Beatitudes (in the Christian Life)
BEATITUDES (IN THE CHRISTIAN LIFE)
Beatitude properly, the state of blessedness achieved in the beatific vision, is the full possession of the only truly perfect good. The activities of human life that most efficaciously lead to this beatitude, and so deserve to share its name, are those in which the Holy Spirit takes over the supernatural life of the soul. Hence St. Augustine, and St. Thomas Aquinas following him, saw in the beatitudes declared by Jesus Christ in the Sermon on the Mount (Mt 5.3–10) the description of a soul living under the direction of the Holy Spirit. Thus the beatitudes came to be known as the highest acts of virtue that can be performed in this life by one in whom the gifts of the Holy Spirit predominate.
The supernatural acts the Lord described in the first seven affirmations of blessedness represent the activities proper to the seven gifts. The application is confirmed by the terms Christ used. Poverty of spirit, evangelical meekness, hunger and thirst for justice, tears, compassion, detachment of heart, and making of peace are effects that only absolute dependence upon God could achieve in the soul.
The beatitudes are the crowning achievement in the Christian's life on earth. They are acts of virtue that have been perfected to the highest possible degree by one who has become habitually docile to the Holy Spirit. So, while the beatitudes are acts of virtue, their activity is also the result of a life influenced by the gifts. They are the joint achievement of virtues and gifts. In reality they are the accomplishment of the greatest Gift, the Holy Spirit, who works in the soul, indirectly by way of the virtues, directly by way of the gifts.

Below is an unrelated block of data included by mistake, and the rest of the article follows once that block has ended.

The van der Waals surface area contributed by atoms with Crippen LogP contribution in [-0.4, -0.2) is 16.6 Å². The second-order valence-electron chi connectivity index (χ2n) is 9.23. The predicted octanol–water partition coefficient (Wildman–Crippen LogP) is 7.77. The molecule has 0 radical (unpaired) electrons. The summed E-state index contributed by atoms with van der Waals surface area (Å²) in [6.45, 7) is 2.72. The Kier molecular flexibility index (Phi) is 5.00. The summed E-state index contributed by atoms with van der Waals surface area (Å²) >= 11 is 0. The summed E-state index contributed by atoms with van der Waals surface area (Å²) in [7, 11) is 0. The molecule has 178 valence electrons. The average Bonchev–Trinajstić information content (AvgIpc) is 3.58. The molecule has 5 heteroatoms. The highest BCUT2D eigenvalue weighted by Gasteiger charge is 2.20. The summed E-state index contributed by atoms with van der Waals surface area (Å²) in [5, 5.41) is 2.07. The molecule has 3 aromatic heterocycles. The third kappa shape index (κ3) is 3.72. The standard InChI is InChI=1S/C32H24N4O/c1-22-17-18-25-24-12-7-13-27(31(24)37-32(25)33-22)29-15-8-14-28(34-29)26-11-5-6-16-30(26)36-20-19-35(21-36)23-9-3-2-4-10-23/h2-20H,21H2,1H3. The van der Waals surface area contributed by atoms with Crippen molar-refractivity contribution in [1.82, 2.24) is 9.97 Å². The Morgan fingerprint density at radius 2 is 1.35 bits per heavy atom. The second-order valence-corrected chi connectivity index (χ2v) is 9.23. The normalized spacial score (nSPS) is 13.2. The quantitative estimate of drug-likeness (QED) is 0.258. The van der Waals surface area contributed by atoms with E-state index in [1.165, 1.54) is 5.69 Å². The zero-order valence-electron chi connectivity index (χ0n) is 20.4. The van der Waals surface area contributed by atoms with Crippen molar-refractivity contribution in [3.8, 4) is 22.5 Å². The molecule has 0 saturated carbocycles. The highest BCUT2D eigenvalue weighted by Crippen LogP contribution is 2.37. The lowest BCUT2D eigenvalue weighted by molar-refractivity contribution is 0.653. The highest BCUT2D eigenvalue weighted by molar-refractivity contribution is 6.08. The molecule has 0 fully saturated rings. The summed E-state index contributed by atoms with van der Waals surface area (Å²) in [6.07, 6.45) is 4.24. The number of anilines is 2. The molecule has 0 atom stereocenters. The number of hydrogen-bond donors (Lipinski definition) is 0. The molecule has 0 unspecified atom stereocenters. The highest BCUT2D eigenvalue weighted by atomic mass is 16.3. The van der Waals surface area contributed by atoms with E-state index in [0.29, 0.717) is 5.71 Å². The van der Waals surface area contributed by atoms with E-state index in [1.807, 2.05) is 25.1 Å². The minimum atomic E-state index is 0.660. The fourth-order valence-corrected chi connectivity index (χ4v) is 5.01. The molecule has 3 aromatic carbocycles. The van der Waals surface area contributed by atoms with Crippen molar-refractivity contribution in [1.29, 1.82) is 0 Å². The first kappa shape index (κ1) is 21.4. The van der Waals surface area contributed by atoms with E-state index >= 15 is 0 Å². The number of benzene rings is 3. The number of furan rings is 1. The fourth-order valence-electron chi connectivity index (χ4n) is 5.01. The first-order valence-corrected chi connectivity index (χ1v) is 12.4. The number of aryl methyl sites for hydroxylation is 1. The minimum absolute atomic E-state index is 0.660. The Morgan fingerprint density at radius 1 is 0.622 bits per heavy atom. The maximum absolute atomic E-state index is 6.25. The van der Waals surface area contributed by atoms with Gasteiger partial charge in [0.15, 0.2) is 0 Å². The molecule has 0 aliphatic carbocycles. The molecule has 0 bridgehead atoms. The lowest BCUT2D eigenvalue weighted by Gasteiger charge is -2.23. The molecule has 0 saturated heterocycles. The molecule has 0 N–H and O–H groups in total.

According to St. Thomas, each beatitude corresponds to a gift. Poverty of spirit, for example, corresponds to fear. The virtue of temperance prompts a man to use what is delightful to the senses with moderation; the gift of fear goes further and inspires him with a certain contempt for such goods. Thus, he reaches poverty of spirit and in that act he is blessed or beatified. And so it is with the others: the beatitude of meekness corresponds to the gift of piety; tears, to that of knowledge; justice, to fortitude; mercy, to counsel; cleanness of heart, to understanding; the beatitude of peacemaking, to the gift of wisdom. The eighth beatitude, which is the suffering of persecution, or the acceptance of martyrdom, is a summary and a consummation of all the others.
See Also: holy spirit, gifts of.
Bibliography: l. m. martÍnez, The Sanctifier, tr. m. aquinas (Paterson, N.J. 1957). b. froget, The Indwelling of the Holy Spirit in the Souls of the Just, tr. s. a. raemers (Westminster, Md. 1950). b. jarrett, The Abiding Presence of the Holy Ghost (2d ed. London 1934). thomas aquinas, Summa theologiae 1a2ae, 69–70. s. pinckaers, The Source of Christian Ethics, tr. m. t. noble (Washington, D.C. 1995)